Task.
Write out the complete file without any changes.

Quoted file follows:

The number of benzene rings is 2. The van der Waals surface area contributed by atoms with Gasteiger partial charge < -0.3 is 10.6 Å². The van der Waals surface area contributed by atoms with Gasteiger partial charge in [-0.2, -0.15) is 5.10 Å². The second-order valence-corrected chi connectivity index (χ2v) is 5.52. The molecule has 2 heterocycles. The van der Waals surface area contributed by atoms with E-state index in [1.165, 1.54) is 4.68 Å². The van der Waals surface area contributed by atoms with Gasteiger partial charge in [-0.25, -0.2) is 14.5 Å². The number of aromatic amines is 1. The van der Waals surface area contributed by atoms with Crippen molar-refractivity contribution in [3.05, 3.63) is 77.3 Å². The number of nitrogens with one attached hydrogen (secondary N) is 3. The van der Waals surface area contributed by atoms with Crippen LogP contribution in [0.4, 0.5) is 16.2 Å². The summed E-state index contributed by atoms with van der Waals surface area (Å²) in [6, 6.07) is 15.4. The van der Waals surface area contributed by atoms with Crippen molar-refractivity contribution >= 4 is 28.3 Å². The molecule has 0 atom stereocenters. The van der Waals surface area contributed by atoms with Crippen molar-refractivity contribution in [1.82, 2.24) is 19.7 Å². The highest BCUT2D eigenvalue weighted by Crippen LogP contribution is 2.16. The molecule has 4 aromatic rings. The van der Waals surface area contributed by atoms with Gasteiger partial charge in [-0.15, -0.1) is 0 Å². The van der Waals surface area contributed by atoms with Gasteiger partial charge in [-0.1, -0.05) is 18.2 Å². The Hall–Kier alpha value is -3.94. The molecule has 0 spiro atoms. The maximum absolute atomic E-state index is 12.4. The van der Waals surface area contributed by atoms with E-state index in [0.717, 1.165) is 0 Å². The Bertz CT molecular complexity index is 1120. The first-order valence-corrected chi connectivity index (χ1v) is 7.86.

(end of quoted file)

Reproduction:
The number of benzene rings is 2. The van der Waals surface area contributed by atoms with Gasteiger partial charge < -0.3 is 10.6 Å². The van der Waals surface area contributed by atoms with Gasteiger partial charge in [-0.2, -0.15) is 5.10 Å². The second-order valence-corrected chi connectivity index (χ2v) is 5.52. The molecule has 2 heterocycles. The van der Waals surface area contributed by atoms with E-state index in [1.165, 1.54) is 4.68 Å². The van der Waals surface area contributed by atoms with Gasteiger partial charge in [-0.25, -0.2) is 14.5 Å². The number of aromatic amines is 1. The van der Waals surface area contributed by atoms with Crippen molar-refractivity contribution in [3.05, 3.63) is 77.3 Å². The number of nitrogens with one attached hydrogen (secondary N) is 3. The van der Waals surface area contributed by atoms with Crippen LogP contribution in [0.4, 0.5) is 16.2 Å². The summed E-state index contributed by atoms with van der Waals surface area (Å²) in [6, 6.07) is 15.4. The van der Waals surface area contributed by atoms with Crippen molar-refractivity contribution >= 4 is 28.3 Å². The molecule has 0 atom stereocenters. The van der Waals surface area contributed by atoms with Crippen molar-refractivity contribution in [1.82, 2.24) is 19.7 Å². The highest BCUT2D eigenvalue weighted by Crippen LogP contribution is 2.16. The molecule has 4 aromatic rings. The van der Waals surface area contributed by atoms with Gasteiger partial charge in [-0.15, -0.1) is 0 Å². The van der Waals surface area contributed by atoms with Gasteiger partial charge in [-0.1, -0.05) is 18.2 Å². The Hall–Kier alpha value is -3.94. The molecule has 0 spiro atoms. The maximum absolute atomic E-state index is 12.4. The van der Waals surface area contributed by atoms with E-state index in [0.717, 1.165) is 0 Å². The Bertz CT molecular complexity index is 1120. The first-order valence-corrected chi connectivity index (χ1v) is 7.86.